There are numerous grounds on which an opposition can be based, including likelihood of confusion, dilution, primarily merely a surname, genericness, mere descriptiveness, and suggestion or false connection, origin, or sponsorship. An applicant-defendant in an opposition proceeding can assert various affirmative defenses such as acquiescence, estoppel, and unclean hands. If the opposer cites federal registrations in its notice of opposition, an applicant-defendant also has the option to counterclaim for cancellation of those registrations, assuming that there is a factual basis for doing so.
Cancellations in the TTAB
Although cancellation proceedings are similar to opposition proceedings in a number of ways, the critical difference lies in a given mark’s status with the USPTO. Whereas opposition proceedings involve challenging marks that are still moving through the federal registration process, a cancellation proceeding is a viable means of contesting a trademark after registration has been formally issued by the USPTO.
This distinction registered trademark carries certain legal presumptions that are not yet afforded to a mark still in the throes of the registration process. For example, a registered trademark is presumed valid and protectable, meaning that the owner has exclusive rights to use the mark nationwide in connection with the goods and services identified in the registration. A registration also carries the legal presumption that the registrant is the owner of the mark. In seeking to cancel a trademark registration, the petitioner must overcome these legal presumptions.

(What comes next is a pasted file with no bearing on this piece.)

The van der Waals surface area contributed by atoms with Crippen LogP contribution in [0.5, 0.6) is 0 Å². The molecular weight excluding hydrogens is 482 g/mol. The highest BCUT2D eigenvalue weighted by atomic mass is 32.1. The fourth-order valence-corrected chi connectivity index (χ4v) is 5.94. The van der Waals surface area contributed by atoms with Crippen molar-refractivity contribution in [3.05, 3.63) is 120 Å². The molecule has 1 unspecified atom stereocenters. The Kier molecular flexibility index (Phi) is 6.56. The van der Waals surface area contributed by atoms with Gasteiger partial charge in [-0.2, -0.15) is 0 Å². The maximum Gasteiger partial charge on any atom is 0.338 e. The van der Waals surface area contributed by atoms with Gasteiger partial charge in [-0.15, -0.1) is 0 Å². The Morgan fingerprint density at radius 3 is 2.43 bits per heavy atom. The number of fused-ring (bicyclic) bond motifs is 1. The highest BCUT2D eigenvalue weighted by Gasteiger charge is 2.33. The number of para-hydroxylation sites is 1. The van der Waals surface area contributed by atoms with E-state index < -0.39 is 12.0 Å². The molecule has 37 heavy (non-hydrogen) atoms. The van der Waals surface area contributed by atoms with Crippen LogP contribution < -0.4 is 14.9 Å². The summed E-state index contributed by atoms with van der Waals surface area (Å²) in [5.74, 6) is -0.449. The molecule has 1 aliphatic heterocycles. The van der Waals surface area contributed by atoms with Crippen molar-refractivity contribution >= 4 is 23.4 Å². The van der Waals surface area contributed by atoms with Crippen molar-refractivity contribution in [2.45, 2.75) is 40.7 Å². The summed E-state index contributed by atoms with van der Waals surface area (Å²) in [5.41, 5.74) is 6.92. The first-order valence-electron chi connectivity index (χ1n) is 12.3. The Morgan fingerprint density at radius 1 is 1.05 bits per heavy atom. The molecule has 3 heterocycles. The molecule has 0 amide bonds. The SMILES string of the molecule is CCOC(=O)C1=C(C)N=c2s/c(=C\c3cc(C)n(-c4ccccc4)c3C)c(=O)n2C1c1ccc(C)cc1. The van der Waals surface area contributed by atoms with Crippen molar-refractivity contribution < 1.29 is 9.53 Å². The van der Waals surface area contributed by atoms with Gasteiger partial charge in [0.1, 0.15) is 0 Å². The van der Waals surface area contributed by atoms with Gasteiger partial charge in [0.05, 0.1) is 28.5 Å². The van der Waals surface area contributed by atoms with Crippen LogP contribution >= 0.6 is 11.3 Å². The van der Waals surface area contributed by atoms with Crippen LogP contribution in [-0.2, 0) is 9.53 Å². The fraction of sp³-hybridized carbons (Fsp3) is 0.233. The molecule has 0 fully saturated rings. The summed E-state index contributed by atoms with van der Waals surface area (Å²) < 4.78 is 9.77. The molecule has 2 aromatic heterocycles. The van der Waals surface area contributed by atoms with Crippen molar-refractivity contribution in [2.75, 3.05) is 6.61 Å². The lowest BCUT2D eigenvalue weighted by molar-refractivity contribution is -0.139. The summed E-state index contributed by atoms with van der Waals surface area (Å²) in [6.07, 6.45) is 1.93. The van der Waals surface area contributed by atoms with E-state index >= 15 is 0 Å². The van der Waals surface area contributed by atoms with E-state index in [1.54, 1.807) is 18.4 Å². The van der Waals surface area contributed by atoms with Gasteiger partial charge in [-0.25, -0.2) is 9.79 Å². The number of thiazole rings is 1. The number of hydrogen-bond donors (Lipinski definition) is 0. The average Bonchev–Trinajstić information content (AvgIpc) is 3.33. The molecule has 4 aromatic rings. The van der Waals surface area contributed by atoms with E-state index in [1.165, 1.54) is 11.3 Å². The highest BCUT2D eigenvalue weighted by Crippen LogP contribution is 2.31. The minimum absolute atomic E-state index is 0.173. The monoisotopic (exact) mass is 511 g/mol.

What to do After Notice from Trademark Trial and Appeal Board
When trademark applicants, entrepreneurs, and tech startups receive a notice from the Trademark Trial and Appeal Board, they should take the notice seriously, study it, and contact an experienced trademark attorney in Los Angeles or other city or state for consultation on trademark defense, opposition or cancellation strategy.